LeMars, Iowa…..”When the ‘Rural Roots Music Commission’ was organized in 1980, we had no idea we would be able to expand the purpose, or the interest, into such a large arena of music appreciation.”  Bob Everhart is President of the National Traditional Country Music Association.  “We started what might be called our ‘music protection’ society in 1975, which eventually became the NTCMA.  We quickly realized that the very slow process of placing recognition and honor on those that have made a lasting impression on country music, was leaving a huge amount of worthwhile contributors without recognition.  That was the beginning of the Rural Roots Music Commission.  We also had to find a way to distinguish what we do, so we began labeling the musical genre ‘rural country,’ so as not to be confused with present day country music,” Everhart said. “Only a handful of those that have made significant contributions to this particular kind of music, were being honored.  We decided to seek out recording artists, performers, instrumentalists, songwriters, producers, promoters, even media specialists, that have been successful in ‘rural country music’ by making annual awards at the convention and festival promoted by the National Traditional Country Music Association.  And, we decided to do this on several different levels of interest, Local, State-Wide, Regional, National, and International.  In other words, we were, and are, dedicated to finding the very best participants in all areas of this genre of music.”
     Everhart went on to say, “We honor contributors to ‘rural country’ music in two ways now.  Some are inducted into America’s Old Time Country Music Hall of Fame which is located in the Pioneer Music Museum in Anita, Iowa. Others, especially those active in ‘recording’ rural country music, receive recognition from the Rural Roots Music Commission.  The latter process requires a review of CDs recorded and made available to the public, prior to the festival which takes place this year August 29-September 4th, at the Plymouth County Fairgrounds in LeMars, Iowa.  CD’s received are reviewed in Tradition Magazine, the house organ of the NTCMA, and then forwarded to the Rural Roots Music Commission who decide the awards to be made.”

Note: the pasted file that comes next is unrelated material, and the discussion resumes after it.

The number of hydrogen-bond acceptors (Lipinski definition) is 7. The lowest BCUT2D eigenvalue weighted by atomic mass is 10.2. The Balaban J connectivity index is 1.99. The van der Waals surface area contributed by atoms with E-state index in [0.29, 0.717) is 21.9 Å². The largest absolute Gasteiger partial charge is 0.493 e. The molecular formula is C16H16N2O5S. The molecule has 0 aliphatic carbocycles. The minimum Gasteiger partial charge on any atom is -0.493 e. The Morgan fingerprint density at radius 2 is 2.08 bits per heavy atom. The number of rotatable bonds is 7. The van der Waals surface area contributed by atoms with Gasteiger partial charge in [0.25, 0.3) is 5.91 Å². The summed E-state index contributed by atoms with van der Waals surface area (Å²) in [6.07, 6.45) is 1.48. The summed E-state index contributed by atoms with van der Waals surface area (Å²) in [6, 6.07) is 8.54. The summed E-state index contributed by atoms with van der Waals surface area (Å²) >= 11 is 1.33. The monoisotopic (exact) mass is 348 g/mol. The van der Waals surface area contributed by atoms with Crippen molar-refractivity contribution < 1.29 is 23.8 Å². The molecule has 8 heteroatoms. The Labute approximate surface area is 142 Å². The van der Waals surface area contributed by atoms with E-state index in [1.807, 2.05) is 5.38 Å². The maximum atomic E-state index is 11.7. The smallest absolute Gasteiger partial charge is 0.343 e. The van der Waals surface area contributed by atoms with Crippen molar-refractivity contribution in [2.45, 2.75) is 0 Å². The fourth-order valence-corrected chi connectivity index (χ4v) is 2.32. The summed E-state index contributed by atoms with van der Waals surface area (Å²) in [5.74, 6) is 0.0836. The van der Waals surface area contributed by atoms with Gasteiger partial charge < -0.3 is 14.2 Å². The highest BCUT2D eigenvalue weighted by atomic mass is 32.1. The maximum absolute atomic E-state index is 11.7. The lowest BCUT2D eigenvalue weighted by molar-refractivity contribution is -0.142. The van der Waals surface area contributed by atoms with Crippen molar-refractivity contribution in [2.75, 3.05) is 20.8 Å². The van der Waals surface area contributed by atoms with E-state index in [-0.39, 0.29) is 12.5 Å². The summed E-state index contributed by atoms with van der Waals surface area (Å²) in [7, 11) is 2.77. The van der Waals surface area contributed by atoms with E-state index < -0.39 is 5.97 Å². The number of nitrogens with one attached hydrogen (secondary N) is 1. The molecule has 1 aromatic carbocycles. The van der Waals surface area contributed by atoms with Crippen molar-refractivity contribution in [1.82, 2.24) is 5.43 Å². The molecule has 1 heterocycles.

“There are a number of categories for these honors,” added Everhart.  “We are extremely pleased to announce that Jordan Garner of New South Wales, Australia, will be receiving the RRMC “Junior Country CD of the Year” award this year.  Jordan has recorded a CD he calls “Just Like Slim” in honor of one of Australia’s most legendary country artists.  The award ceremony will take place on Wed., August 31, at the Plymouth County Fairgrounds in LeMars, Iowa, on the Main Stage.  The festival runs from Aug 29 through Sept. 4.  Jason will also be on several other programs, including an “Australian Outback Country Show” hosted by Charley Boyter, (who will be inducted into America’s Old Time Country Music Hall of Fame), also of New South Wales.  According to Jason’s grandfather, Ray Garner, “I wrote “Just Like Slim” for Jason, because he really does sound like Slim.  Jason is only eight years old, and has been busking at every Tamworth Country Music Festival since he was two years old, and has even been on stage with Tanya Kernighan and Beccy Cole (top Australian country performers).  Jordan is a member of the Australian Bush Balladeers, and also the youngest member of the Blacktown Country Music Club.  Some of his more recent accomplishments has been he took 3rd place at the Bellbird Workers Country Music Club for “Junior Vocal Open” which is for 16-years old and younger.  He also took 3rd place in the “Senior Songwriters For Just Like Slim” at the Steel City Country Music Club, and he took 1st place in the “Sub Junior Vocal” (9 years and younger) also at the Steel City Country Music Club, last year.  Remember, Jordan is only eight years old, and we feel he is doing quite well.  He likes to play soccer, and he’s into drama and swimming, but his ambition is to be a professional country music singer, as well as being a famous guitarist.”